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God’s Covenant: Security in an Insecure World | Genesis 9:8-17


People go through a cycle of bolting themselves from one shakeable and unreliable object to another for security, never finding rest for their souls. But not so for us, because – through Jesus Christ – we have been bolted to God Himself in the new covenant. The only immovable things in this world are the promises of God made real to us through Jesus Christ.

If you had to fill out a survey on a scale of 1-10, how secure do you feel right now? What makes you feel secure? We all have things to happen that disrupt our security – personal things, financial things, health issues, family turmoil. How does one find security in an extremely insecure world?

With this in mind, we turn to Genesis 9:8-17. Noah and his family have disembarked the ark, and God has begun to communicate with them and make His covenant with Noah.

Then God said to Noah and to his sons with him, “Behold, I establish my covenant with you and your offspring after you, and with every living creature that is with you … never again shall there be a flood to destroy the earth.”
– vv. 8-11

This would have been a very important covenant for Noah and his family. What questions would be in your mind if you had just survived a worldwide, catastrophic flood? Do you need to live in the ark in case there’s another flood? Do you need to upkeep the ark and make sure it’s stocked? God says, “No, I will never flood the earth like this again.”

God’s Covenant with Noah

What we learn about God in these verses is that He relates to His people through covenants. A covenant is a binding of two parties together with promises. That’s how God relates to His people, then and still. He binds Himself to His people with promises.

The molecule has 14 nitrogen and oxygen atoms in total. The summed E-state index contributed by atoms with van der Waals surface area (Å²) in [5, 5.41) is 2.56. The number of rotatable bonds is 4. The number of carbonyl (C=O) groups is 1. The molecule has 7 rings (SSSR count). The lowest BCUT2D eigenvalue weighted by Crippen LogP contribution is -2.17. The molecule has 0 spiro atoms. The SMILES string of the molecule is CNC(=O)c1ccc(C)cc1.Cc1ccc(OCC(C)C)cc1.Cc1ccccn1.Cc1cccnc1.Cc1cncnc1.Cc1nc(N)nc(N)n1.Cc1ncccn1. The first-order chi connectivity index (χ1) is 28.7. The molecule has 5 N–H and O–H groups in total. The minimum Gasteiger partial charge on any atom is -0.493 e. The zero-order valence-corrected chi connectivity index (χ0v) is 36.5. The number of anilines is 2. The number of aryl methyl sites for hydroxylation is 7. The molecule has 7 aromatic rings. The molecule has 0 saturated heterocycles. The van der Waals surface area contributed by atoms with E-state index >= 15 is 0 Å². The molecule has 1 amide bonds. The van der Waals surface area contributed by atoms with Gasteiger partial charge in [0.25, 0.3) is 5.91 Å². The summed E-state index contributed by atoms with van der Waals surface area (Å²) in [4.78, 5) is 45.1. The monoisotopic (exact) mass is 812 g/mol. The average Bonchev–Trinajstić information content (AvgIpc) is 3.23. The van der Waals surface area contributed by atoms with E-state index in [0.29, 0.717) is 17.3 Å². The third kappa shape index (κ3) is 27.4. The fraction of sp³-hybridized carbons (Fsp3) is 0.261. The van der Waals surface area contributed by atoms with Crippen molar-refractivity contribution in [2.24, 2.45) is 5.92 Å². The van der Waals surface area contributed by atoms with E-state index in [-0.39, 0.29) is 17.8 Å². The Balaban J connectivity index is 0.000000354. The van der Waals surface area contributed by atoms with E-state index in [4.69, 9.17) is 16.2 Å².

When you were a child and you knew that your parents were committed to you, it made you feel secure. In marriage, spouses can feel secure when their commitment to each other is solid. Commitment begets security. And it’s the same for us as God’s people. Our security comes in the fact that God has bound Himself to us with promises, just like He bound Himself to Noah and the earth.

Now, think again how important this would have been to Noah. When a storm cloud appeared on the horizon or a drizzle began, it must have been tempting to be terrified. How could Noah feel secure when a storm came up? His security could have only come from faith in God’s covenant faithfulness.

God’s Covenant with Us

We are in what the Bible calls the “new covenant.” In Jeremiah 31:31-34, God points ahead and says He will make a new covenant unlike any other:

“Behold, the days are coming, declares the Lord, when I will make a new covenant with the house of Israel and the house of Judah, not like the covenant that I made with their fathers … I will forgive their iniquity, and I will remember their sin no more.”

So, here’s this glimpse at the covenant to come. And this is absolutely central to our sense of security as people in a fallen world. All the other promises of God are believable because this covenant is believable.